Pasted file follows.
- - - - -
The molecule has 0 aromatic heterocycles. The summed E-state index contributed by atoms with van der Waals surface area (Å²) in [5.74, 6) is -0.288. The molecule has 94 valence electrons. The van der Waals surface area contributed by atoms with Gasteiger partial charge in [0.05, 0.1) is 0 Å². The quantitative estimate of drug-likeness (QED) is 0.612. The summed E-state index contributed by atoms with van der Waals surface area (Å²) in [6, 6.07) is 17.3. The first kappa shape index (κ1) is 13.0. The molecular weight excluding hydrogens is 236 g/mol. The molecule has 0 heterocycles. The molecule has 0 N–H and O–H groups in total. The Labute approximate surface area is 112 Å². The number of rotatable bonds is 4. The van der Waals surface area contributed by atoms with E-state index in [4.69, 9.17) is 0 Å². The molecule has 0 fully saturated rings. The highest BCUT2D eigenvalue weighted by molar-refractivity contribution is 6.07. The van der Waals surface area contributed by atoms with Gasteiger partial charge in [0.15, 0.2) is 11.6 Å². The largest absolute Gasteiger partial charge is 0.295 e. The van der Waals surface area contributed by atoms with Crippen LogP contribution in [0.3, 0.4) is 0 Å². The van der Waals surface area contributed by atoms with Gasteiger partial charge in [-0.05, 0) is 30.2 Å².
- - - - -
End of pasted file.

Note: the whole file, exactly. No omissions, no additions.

The molecule has 0 aromatic heterocycles. The summed E-state index contributed by atoms with van der Waals surface area (Å²) in [5.74, 6) is -0.288. The molecule has 94 valence electrons. The van der Waals surface area contributed by atoms with Gasteiger partial charge in [0.05, 0.1) is 0 Å². The quantitative estimate of drug-likeness (QED) is 0.612. The summed E-state index contributed by atoms with van der Waals surface area (Å²) in [6, 6.07) is 17.3. The first kappa shape index (κ1) is 13.0. The molecular weight excluding hydrogens is 236 g/mol. The molecule has 0 heterocycles. The molecule has 0 N–H and O–H groups in total. The Labute approximate surface area is 112 Å². The number of rotatable bonds is 4. The van der Waals surface area contributed by atoms with E-state index in [4.69, 9.17) is 0 Å². The molecule has 0 fully saturated rings. The highest BCUT2D eigenvalue weighted by molar-refractivity contribution is 6.07. The van der Waals surface area contributed by atoms with Gasteiger partial charge in [0.15, 0.2) is 11.6 Å². The largest absolute Gasteiger partial charge is 0.295 e. The van der Waals surface area contributed by atoms with Crippen LogP contribution in [0.3, 0.4) is 0 Å². The van der Waals surface area contributed by atoms with Gasteiger partial charge in [-0.05, 0) is 30.2 Å².